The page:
Like many other parents, their father, mother, and other relatives joined in to congratulate the two boys who on Saturday walked their ‘ antim pag [Final Steps]’ out of the hallowed portals of the historic Chetwode building to become officers in the Indian Army.
Nephews of a Kargil martyr, Vivek Giri (23) and Vishal Giri (24), are brothers who passed out together from the Indian Military Academy (IMA) on Saturday. Their father is a Subedar in the Army. “My uncle died in the Kargil war and that inspired me to join the Army. It isn’t about death. The Indian Army is all about honour and integrity,” said Lieutenant Vishal Giri after his epaulette was adorned with two stars post the passing out parade.
Rachit Pande (23), who graduated in Chemistry, reiterated that living up to the tradition of the Indian Army even at the cost of his life was his goal. “My father is a Colonel in the Army but that did not inspire me to join the Army,” Lieutenant Pande said.
With 617 Gentleman Cadets (GCs) crossing the portals of the Chetwode building on Saturday, the number of officers who have passed out of the IMA since its inauguration in 1932 reached 54,188.
Of the GCs who passed out, the highest — 105 — were from Uttar Pradesh. This was followed by 80 from Haryana, and 46 from Uttarakhand.
So far, a total of 1,614 Foreign Gentleman Cadets (FGCs) have passed out from the IMA, of whom 71 FGCs participated in Saturday’s passing out parade.
Of this year’s FGCs, 52 were from Afghanistan and the remaining 19 FGCs were from the friendly foreign countries of Bhutan, Kazakhstan, Mauritius, Nepal, Tajikistan, and Kazakhstan.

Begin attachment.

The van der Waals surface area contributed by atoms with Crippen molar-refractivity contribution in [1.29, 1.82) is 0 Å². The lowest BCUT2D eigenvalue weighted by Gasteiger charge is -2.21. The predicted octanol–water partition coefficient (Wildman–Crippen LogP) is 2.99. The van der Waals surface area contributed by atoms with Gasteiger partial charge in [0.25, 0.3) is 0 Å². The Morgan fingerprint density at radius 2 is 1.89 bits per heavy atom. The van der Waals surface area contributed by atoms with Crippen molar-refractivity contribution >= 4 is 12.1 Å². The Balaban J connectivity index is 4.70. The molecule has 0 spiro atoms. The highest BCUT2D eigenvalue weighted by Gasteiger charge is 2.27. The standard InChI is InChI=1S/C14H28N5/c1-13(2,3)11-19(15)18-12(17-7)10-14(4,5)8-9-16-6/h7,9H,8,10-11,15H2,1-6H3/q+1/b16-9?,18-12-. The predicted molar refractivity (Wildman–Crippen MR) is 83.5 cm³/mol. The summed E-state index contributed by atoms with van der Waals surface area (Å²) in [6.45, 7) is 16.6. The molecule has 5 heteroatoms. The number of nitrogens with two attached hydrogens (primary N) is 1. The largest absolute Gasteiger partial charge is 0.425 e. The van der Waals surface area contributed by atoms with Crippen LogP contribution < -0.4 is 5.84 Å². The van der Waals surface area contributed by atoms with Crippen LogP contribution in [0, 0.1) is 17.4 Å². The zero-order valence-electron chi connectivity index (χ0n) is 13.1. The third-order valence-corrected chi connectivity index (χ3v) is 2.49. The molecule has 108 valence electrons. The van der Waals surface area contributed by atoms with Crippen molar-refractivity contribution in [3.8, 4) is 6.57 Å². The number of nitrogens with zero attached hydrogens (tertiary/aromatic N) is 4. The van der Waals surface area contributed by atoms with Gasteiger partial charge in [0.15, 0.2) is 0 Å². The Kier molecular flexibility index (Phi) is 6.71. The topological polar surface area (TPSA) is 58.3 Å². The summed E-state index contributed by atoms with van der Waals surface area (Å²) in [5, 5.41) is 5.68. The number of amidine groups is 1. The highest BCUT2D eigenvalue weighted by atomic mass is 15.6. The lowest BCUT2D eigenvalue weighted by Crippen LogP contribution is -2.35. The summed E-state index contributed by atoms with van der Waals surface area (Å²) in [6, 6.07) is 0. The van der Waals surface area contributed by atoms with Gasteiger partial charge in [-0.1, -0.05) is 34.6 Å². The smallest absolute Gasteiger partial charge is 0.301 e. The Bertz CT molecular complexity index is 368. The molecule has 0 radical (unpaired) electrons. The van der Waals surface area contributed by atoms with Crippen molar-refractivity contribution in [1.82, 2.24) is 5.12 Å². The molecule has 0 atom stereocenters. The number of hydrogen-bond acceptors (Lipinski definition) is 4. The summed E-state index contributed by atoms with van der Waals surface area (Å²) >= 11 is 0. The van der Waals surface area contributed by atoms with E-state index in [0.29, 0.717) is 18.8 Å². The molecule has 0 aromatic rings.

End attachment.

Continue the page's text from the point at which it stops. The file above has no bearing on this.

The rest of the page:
The number of FGCs from Afghanistan has increased in the last two years with the increase in the number of seats for Afghans in the IMA and the National Defence Academy (NDA).
Sixteen senior officers from the Afghan Army, some of whom were accompanied by their families, witnessed the parade. These officers were trained at the IMA between 1974 and 1982. The officers said it gave them a great sense of pride to return to the land which helped Afghanistan and continued to do so.
Defence Minister A.K. Antony, who was the Reviewing Officer at the parade, commended the GCs for maintaining ‘high discipline standards.’
“We are a peace loving nation,” Mr. Antony said. He said no one should perceive this as a sign of weakness.
Mr. Antony congratulated the Army for showing unprecedented valour while handling the catastrophe that struck Uttarakhand in June this year. “I would like to congratulate all the officers and men of the Indian Army and the Armed Forces for the exemplary courage shown during the unprecedented calamity in the State of Uttarakhand.”
The Sword of Honour was awarded to Akshat Joshi for best all-round performance. He was also awarded the Silver Medal for standing second in the Regular Course.
A resident of Chandigarh, Lieutenant Joshi is the first in his family to be in the Indian Army. “Had I to choose between the Army and my family, I would always choose the Army and my parents would want me to do the same,” he said.
Lieutenant Joshi said what most of the Army officers would do was to live by Chetwode’s motto according to which safety, honour, and welfare of one’s country came before everything else.
Kamlesh Mani was awarded the Gold Medal and Vicky Duhoon was awarded the Bronze for standing first and third, respectively, in the Regular Course.
The Silver Medal for standing first in the Technical Entry Scheme Course was awarded to Ashwin Nagpal and the Silver Medal for topping the Technical Graduate Course was awarded to Ratan Singh.
Bhutan’s Kuenga bagged the Silver Medal for the best all-round performanceamong FGCs.